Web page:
But of course, either fellow doesn't want to bowl, or the trainers have told him not to. It's too much of a risk. He gets into the team because of his batting anyway. And look at the way he moves around the field. Children in the stands have become middle-aged slobs with beer guts in the time it takes him to complete one chase down to the boundary.
Now, listen. Remember all that. Because it all comes to a head in the game against West Indies. Sri Lanka have batted well for the first time in the tournament and put up a big score, but what do you know, these Carribbean fellows seem desperate to chase it down. One young guy, Nicholas Pooran, is playing the innings of his life, hitting every bowler - the great Malinga included - to every part of a pretty big ground in Durham. They only have to get 31 off three overs, and the Sri Lankan captain has a huge problem: there is no one to bowl two of the last three overs. The selectors have screwed up the squad so much that the only specialist spinner they've brought on tour has been taken apart by the West Indies middle order. He's going at well over seven an over. There's no way he can bowl his full 10.
And then it happens. Mathews goes to the captain. Not the captain that replaced him as captain. Oh no. This is the captain that replaced the captain that replaced the captain that replaced him. All in the space of nine months. He says to this captain: "I know I haven't been bowling, but I have experience." So this sometime allrounder, who now has legs so fragile that you can't even look at them for more than five seconds straight because even that is too much of a strain, playing in a World Cup he was so set on not bowling in that he'd not delivered a single ball in the nets for eight entire months, playing for a team coached by a guy he's recently been at war with, getting ready to bowl the high-pressure 48th over in a match that the opposition is very nearly winning.
Eight months! Not a single rolling over of the arm for eight months. How does he possibly hope to even land it on the pitch? Forget bowling in a high-pressure international - if a normal person tried to so much as scratch their nose after not having done it for eight months, they'd probably get it so wrong they'd punch themselves in the face.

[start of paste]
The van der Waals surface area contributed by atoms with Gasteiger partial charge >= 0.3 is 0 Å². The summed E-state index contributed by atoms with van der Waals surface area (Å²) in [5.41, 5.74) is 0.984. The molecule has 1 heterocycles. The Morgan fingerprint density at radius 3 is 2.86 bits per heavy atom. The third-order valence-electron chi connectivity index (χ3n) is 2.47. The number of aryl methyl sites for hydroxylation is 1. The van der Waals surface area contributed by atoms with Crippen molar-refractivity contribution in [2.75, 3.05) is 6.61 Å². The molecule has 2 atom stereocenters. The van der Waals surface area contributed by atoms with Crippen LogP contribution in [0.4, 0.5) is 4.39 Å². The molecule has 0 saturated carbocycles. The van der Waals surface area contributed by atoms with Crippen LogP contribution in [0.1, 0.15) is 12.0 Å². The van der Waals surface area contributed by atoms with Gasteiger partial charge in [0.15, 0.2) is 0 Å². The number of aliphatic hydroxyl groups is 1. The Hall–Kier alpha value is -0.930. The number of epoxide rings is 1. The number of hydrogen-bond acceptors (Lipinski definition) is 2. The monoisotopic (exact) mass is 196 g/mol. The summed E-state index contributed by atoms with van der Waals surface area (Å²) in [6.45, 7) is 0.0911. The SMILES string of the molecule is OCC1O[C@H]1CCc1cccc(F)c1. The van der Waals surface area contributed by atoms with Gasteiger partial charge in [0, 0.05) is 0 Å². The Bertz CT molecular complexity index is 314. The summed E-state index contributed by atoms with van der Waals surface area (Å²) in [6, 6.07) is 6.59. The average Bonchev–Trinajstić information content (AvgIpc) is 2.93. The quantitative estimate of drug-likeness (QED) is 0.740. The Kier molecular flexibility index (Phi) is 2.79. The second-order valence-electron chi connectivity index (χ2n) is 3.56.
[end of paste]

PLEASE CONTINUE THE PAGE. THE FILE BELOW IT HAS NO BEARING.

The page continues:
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But, incredibly, Mathews steams in almost from the sightscreen like a stampede of water buffalo, wind flowing throw his hair, a kinetic portrait of machismo, and hurls down a monstrous 150kph bouncer that has flames coming out of it, which Pooran has no choice but to fend straight to gully.
No, I'm kidding, of course. That would be crazy for Mathews. But what actually happens is in some ways, even crazier. Instead, our guy ambles in, off his very modest run up, taking the most ginger steps. Pooran, who has been middling everything like he has a bazooka hidden in his bat, awaits him, low in his stance, like a wound-up spring, but muscular. And, in it comes, a 115kph, floating flower petal of a delivery. (Most fast bowlers have slower balls that are a good 5kph faster than this.) It wafts in with the breeze, pitches on an utterly unintimidating length, squirts off the surface, a little wide of off stump - a ball Pooran in this form should send screaming through the covers. Instead, through some inexplicable quirk of physics, he edges it. The keeper completes the catch. Mathews is punching the air with more vigour than he bowled that ball with. Team-mates coming into mob him are at risk of getting their lights knocked out.
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The match is basically over. West Indies fans have their heads in their hands. Sri Lankans are screaming and dancing. On air, Kumar Sangakkara, who will have known every detail that led up to this wicket, is trying to contain his giggles and failing. Nothing was riding on this match in reality, but for half an hour it had felt like everything was. Pooran, out for 118 off 103 balls, is devastated. Malinga bowls the next over, but even if he concedes three sixes, it doesn't matter - there's another over from flower-petal bowler Mathews coming up.
Sri Lanka win by 23, and there's dancing all around the ground. And that, children, is the story of the craziest ball of the 2019 World Cup.